Could this Mass be as reverent and solemn sung in English? Yes, especially if it were the English that is allowed in the Anglican Ordinariate. But the revised English of the Ordinary Form would work as well, even with the more complex Gregorian Chant for the Introit, Offertory and Communion Antiphons.

Can the Ordinary Form of the Mass in English have the same sort of reverence and solemnity as the EF Mass?

Yes, but the "ad orientemness" of the EF Mass and its choreography would need to be brought to the OF Mass. This is what I would recommend:

1. Use the EF's Rite of Sprinkling as the prelude to the Mass. I think that since this is a prelude and not a part of the Mass, it could be allowed. I see no liturgical reason why it couldn't be. If one used the EF's rite of sprinkling during Mass, after the greeting, this would be illicit, but not as a prelude.

2. Do the Introductory Rite, with the official chanted Introit in English, facing the altar as in the EF. Begin after the Introit, the Sign of the Cross, Greeting and introduction to the Penitential Act at the foot of the altar and remain there through the Confiteor and absolution. The priest and the ministers approach the altar for the Kyrie standing at the Epistle side and lined up as in the EF Mass.

3. All move over to the center of the altar for the Gloria after which the priest bows to the altar, turns and faces the congregation and chants, "Let us Pray." The the priest and ministers move to the Epistle side for the chanting of the Collect, lined up as in the EF.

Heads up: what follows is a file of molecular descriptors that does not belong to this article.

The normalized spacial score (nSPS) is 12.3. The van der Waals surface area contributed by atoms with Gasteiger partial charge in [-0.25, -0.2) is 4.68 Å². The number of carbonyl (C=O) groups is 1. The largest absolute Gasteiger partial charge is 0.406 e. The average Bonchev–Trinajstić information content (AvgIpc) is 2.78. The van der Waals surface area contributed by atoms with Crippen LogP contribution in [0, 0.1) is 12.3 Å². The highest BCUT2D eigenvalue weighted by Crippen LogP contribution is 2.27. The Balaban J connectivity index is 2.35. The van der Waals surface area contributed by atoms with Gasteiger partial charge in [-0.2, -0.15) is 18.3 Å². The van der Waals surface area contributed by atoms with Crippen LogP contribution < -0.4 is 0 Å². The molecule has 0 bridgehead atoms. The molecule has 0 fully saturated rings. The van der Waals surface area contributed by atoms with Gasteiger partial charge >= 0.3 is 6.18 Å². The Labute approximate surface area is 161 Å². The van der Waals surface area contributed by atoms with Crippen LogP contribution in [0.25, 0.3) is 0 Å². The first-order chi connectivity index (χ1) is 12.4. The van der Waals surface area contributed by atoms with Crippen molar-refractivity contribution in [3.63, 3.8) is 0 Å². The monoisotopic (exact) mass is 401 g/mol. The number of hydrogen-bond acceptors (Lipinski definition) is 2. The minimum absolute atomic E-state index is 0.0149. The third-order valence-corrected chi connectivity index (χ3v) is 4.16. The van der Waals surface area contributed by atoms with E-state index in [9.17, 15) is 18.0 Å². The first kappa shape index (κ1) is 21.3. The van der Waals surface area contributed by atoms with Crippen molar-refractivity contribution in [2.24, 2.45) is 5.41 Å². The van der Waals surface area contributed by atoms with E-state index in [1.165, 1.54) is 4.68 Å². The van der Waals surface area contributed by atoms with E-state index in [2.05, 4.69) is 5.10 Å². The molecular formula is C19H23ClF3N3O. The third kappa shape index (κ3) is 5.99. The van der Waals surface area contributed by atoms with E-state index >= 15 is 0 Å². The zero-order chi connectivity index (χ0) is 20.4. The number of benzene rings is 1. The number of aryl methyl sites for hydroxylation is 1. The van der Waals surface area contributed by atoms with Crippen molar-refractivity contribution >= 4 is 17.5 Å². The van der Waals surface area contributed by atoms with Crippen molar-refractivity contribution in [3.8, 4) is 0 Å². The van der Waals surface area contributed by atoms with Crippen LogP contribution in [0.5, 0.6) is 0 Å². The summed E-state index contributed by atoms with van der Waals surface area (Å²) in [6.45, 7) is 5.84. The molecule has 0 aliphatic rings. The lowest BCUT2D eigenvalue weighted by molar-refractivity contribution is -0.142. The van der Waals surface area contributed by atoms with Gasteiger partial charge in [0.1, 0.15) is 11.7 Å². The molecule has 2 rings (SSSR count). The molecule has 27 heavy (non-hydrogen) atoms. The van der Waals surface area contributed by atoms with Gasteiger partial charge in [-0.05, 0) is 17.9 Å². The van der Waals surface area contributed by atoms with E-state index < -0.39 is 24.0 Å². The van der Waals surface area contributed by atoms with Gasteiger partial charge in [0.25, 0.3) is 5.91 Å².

4. The Liturgy of the Word is as is in the Ordinary Form, with Responsorial Psalm and Gospel Acclamation. During the Gospel Acclamation, the priest moves to the center of the altar from his chair, the missal is transferred to the Gospel side of the altar as the Book of the Gospels in placed on the altar, incense is placed in the thurible and the deacon bows to the priest's right and asks for the blessing. The deacon takes to the Book of the Gospel and lines up with the sub deacon and two candle bearers as in the EF Mass for the Chanting of the Gospel. The priest goes to the Epistle side and at an angle turns toward the chanting of the Gospel.

5. The Credo and Intercessions are done at the altar with the deacon chanting the intercessions facing ad orientem behind the priest, sub deacon behind him.